• By the Numbers: Countries That Outlaw Gay Sex

    Malaysia's leading opposition figure, Anwar Ibrahim, was recently detained on sodomy charges, which could land him up to 20 years in jail. A look at other countries that outlaw sex between consenting gay adults: 85 Number of nations that ban gay sex under laws on "sodomy," "pederasty," "buggery" or "serious indecency" 8 Number that impose the death penalty: Iran, Mauritania, Saudi Arabia, Yemen, U.A.E., Sudan, Afghanistan, parts of Nigeria 10 Number where the max is life in prison: includes Uganda, India, Tanzania, Sierra Leone, Pakistan, Singapore 35 Number that criminalize sex between men but not women: includes Bahrain, Bangladesh, India and Pakistan
  • Foreign Fighters Leaving Iraq For Afghanistan

    Gen. David Petraeus, the U.S. commander in Iraq, said last week there is some intelligence that Al Qaeda is shifting forces from Iraq to Pakistan and Afghanistan. That would continue a larger trend: the departure of foreign fighters. The Pentagon says that in early 2007, at the peak of foreign terror in Iraq, foreign fighters made up more than 10 percent of the insurgency and were flowing into the country at a rate of 110 a month. Now that number is 40 a month. Many foreigners are heading for havens on the Afghanistan-Pakistan border.The result is less violence in Iraq. A West Point study shows that in early 2007 nine of 10 suicide bombers came from foreign states. They were striking 27 times a month. By this May that number was down to six in Iraq, according to the Brookings Institution. But the bloodshed was rising in Afghanistan.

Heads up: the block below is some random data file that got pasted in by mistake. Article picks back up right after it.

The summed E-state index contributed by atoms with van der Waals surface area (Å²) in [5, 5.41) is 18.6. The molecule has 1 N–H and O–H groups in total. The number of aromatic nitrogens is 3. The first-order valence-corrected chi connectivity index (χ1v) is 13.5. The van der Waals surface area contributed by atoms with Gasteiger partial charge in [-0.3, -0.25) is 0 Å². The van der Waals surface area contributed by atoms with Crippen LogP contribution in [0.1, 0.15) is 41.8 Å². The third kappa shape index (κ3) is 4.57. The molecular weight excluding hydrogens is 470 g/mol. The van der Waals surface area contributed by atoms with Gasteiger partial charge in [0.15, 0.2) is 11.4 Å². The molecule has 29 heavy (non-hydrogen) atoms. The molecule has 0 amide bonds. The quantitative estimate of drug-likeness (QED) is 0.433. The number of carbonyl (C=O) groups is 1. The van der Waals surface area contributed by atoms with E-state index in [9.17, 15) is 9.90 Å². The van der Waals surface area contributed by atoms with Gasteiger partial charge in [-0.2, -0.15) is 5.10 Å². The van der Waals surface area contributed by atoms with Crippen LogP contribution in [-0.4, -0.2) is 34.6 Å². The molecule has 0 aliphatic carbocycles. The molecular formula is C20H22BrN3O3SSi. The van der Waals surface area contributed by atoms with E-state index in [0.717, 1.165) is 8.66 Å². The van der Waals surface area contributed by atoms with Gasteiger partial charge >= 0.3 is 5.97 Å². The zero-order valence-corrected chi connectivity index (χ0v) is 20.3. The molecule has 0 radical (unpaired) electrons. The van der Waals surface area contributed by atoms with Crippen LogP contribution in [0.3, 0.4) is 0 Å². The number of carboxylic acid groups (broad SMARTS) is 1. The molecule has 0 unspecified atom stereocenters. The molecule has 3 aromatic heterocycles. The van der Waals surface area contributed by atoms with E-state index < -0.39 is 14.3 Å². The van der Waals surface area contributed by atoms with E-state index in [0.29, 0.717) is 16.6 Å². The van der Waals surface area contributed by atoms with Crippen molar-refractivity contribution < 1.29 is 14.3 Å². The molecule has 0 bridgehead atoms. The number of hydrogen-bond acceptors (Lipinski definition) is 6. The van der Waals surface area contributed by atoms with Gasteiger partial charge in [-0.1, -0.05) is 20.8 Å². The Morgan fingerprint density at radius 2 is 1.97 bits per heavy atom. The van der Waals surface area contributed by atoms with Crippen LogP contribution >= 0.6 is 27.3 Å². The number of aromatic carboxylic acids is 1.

• Q&A: Amtrak CEO on American Ridership

    Will Americans, with their vast country and automobile lust, ever take to trains the way Europeans have? The CEO of the nation's publicly funded rail service is taking on the challenge one track tie at a time.
  • The Maximalist

    Few high-end digital cameras offer more than 10 megapixels. But now Hasselblad makes a machine that boasts 50 megapixels of high-def resolution. The H3DII-50 DSLR also features a 7.6cm display and a choice of a waist- or eye-level viewfinder. It's picture-perfect for professionals—or amateurs who like to pretend they are ($39,995; hasselbladusa.com).